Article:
The state Supreme Court has decided to accept a case that could fundamentally change the way severely mentally ill residents are handled when most in need of treatment.
The justices said today they will hear oral arguments on the constitutionality of so-called “psychiatric boarding” — when residents involuntarily committed for mental-health treatment are parked for hours or days in hospital emergency rooms before receiving care.
More than half of involuntarily detained residents — more than 4,000 last year — are now boarded for an average of three days as Washington state detains more often but continues to have among the fewest psychiatric-treatment beds per capita in the country. Opponents see the ordeal as harmful to patients, while state officials have argued it is better than leaving dangerously mentally ill residents on the streets.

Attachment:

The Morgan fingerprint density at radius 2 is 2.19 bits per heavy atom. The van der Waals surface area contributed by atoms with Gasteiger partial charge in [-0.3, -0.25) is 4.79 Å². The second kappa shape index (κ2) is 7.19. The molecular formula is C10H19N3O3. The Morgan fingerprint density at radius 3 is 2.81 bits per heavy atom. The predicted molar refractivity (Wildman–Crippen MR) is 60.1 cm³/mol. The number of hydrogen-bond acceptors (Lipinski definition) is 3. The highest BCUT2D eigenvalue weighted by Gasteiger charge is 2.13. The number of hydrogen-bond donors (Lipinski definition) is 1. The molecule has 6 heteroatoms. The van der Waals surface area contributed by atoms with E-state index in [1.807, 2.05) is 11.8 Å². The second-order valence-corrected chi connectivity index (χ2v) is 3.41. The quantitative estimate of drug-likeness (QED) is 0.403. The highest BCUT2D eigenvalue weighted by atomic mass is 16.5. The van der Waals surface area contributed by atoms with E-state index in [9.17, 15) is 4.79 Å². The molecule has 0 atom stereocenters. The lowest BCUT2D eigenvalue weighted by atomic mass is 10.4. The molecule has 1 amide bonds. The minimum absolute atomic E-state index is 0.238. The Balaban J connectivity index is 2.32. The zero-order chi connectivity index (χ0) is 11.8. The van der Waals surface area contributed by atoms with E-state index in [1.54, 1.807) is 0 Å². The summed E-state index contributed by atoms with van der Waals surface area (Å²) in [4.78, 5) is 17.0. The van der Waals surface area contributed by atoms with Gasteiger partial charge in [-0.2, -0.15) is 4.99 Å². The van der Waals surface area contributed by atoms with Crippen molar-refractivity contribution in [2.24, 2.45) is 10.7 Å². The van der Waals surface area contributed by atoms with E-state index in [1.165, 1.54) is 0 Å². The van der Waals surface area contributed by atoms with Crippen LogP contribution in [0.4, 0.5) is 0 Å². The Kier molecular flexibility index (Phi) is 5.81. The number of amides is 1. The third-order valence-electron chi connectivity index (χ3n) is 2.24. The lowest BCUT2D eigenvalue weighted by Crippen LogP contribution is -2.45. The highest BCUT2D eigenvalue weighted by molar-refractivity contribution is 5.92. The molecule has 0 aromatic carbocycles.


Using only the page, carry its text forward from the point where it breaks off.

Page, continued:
If psychiatric boarding is declared unconstitutional, the state would most likely have to scramble to treat severely mentally ill residents sooner.
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The state Supreme Court’s decision follows a move by a Pierce County-based appellate judge last week to pass the case on to the high court.
The rare fast-tracking means the justices will probably hear oral arguments on boarding sometime this year, according to the court calendar.
The case arose in Pierce County last year, when public defenders questioned how it could be constitutional for the government to detain mentally ill citizens without treating them. They won in the lower courts, though a judge let boarding continue as the state appealed.